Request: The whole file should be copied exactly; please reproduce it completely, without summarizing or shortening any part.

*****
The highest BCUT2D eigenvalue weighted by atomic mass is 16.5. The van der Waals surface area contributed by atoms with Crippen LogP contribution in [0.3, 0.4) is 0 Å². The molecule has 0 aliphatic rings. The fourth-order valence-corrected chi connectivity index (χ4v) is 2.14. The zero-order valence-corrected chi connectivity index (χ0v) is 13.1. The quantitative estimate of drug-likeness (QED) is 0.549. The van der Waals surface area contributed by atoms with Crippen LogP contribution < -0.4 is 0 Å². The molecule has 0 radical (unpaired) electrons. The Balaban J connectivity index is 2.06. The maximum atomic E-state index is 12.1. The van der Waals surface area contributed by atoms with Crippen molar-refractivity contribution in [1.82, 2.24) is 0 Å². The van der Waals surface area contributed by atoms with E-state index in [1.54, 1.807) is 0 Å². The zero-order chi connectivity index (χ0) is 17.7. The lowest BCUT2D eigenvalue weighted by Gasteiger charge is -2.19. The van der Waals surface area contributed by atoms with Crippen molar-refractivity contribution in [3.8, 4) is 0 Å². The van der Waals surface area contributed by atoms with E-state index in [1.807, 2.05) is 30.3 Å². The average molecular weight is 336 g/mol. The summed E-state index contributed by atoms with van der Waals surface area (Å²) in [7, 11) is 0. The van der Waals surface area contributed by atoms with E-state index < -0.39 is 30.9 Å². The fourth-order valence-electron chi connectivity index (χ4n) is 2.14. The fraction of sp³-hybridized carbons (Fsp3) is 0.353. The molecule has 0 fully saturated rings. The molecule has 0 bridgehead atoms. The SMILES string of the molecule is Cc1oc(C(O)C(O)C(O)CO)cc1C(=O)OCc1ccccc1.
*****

The highest BCUT2D eigenvalue weighted by atomic mass is 16.5. The van der Waals surface area contributed by atoms with Crippen LogP contribution in [0.3, 0.4) is 0 Å². The molecule has 0 aliphatic rings. The fourth-order valence-corrected chi connectivity index (χ4v) is 2.14. The zero-order valence-corrected chi connectivity index (χ0v) is 13.1. The quantitative estimate of drug-likeness (QED) is 0.549. The van der Waals surface area contributed by atoms with Crippen LogP contribution < -0.4 is 0 Å². The molecule has 0 radical (unpaired) electrons. The Balaban J connectivity index is 2.06. The maximum atomic E-state index is 12.1. The van der Waals surface area contributed by atoms with Crippen molar-refractivity contribution in [1.82, 2.24) is 0 Å². The van der Waals surface area contributed by atoms with E-state index in [1.54, 1.807) is 0 Å². The zero-order chi connectivity index (χ0) is 17.7. The lowest BCUT2D eigenvalue weighted by Gasteiger charge is -2.19. The van der Waals surface area contributed by atoms with Crippen molar-refractivity contribution in [3.8, 4) is 0 Å². The van der Waals surface area contributed by atoms with E-state index in [1.807, 2.05) is 30.3 Å². The average molecular weight is 336 g/mol. The summed E-state index contributed by atoms with van der Waals surface area (Å²) in [7, 11) is 0. The van der Waals surface area contributed by atoms with E-state index < -0.39 is 30.9 Å². The fourth-order valence-electron chi connectivity index (χ4n) is 2.14. The fraction of sp³-hybridized carbons (Fsp3) is 0.353. The molecule has 0 fully saturated rings. The molecule has 0 bridgehead atoms. The SMILES string of the molecule is Cc1oc(C(O)C(O)C(O)CO)cc1C(=O)OCc1ccccc1.